What is so “risky” about placing relatively small amounts of money in the hands of people addressing challenges in their own communities?
Donors stuck in the old ways of moving money around don’t offer useful capital to new and innovative organizations that don’t fit the mold. Here’s four things a new kind of aid donor does better.
Being part of a community means mutual obligations (and joys)!
What does racial justice have to do with the international “do-gooder” industry?
For NGOs considering how to ‘reframe their message’ in their communications and fundraising, they can include their local partners in developing countries in this proces. Invest in partners’ branding and communications. Let them tell their own story. As much it is ‘our message,’ even more so it is theirs. ~Judith Madigan of BrandOutLoud
Marc Maxmeister introduces his newly-published book, “Ebola: Local voices, hard facts.”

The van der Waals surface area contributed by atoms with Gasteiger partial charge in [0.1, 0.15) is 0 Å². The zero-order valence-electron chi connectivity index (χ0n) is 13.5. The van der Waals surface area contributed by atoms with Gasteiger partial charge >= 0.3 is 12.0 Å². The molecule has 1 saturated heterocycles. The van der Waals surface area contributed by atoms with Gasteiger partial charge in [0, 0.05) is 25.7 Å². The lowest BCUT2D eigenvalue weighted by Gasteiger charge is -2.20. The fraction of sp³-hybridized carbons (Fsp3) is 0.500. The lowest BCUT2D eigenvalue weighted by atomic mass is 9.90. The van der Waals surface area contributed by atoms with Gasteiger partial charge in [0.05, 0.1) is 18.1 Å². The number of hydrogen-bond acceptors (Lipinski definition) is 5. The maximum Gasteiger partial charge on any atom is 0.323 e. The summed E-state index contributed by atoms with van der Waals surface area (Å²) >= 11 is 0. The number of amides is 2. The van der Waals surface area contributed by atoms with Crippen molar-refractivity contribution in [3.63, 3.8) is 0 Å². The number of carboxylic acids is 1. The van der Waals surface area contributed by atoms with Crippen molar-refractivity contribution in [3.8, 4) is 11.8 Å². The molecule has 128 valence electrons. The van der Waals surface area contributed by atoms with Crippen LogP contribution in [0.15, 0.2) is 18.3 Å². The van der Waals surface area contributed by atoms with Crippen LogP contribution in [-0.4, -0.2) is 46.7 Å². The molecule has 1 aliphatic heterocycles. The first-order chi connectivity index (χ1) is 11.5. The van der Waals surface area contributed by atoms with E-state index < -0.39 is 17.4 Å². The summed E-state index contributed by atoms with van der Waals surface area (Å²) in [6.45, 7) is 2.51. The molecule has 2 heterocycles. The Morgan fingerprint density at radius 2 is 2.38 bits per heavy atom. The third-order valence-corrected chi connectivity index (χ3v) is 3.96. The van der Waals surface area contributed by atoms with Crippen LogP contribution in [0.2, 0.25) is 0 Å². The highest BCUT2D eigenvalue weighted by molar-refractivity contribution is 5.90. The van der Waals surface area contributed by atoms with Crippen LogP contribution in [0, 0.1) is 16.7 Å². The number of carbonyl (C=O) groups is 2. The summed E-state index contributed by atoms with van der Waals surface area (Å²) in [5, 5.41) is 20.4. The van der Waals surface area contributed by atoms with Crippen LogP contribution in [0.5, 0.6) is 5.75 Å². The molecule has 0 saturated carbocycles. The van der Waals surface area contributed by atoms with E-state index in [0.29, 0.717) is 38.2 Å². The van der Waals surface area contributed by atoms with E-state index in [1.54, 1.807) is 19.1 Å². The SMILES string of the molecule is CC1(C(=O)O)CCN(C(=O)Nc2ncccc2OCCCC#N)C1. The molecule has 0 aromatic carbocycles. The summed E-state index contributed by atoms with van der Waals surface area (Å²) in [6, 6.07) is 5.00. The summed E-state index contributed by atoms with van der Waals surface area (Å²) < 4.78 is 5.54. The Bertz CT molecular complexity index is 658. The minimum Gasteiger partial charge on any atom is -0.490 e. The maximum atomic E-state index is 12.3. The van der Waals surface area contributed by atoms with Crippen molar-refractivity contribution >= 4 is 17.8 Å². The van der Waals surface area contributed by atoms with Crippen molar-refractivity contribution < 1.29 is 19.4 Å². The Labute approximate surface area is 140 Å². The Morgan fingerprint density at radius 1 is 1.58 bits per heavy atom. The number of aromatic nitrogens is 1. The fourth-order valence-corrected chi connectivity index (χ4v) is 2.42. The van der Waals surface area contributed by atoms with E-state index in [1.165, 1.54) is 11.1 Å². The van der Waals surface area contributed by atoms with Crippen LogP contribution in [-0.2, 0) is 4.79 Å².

The strongest assets in this fight are the committed women and men who know and love their communities, says Alison Carlman.
Links to stories on those responding to Ebola on the ground, regardless of international aid or media coverage
3 places where my voice in #globaldev discussions have appeared lately
Is the phenomena of briefcase NGOs is not as common as people think? Are they a legitimate reason donors creating stronger accountability mechanisms?
“The presenting problem and the real (or underlying) problem are different.” Joe Shaffner on Peter Block’s book, “Flawless Consulting: A Guide to Getting Your Expertise Used.”
What if the talents of 19 public relations and corporate communications Masters students were directed at helping grassroots organizations getting better at selling themselves?
What if nascent grassroots organizations needed something totally different to assess their organizational capacity?
The Building a Fire tool provides grassroots groups an alternative to most organizational capacity assessment tools that primarily focus on the formality of institutional systems.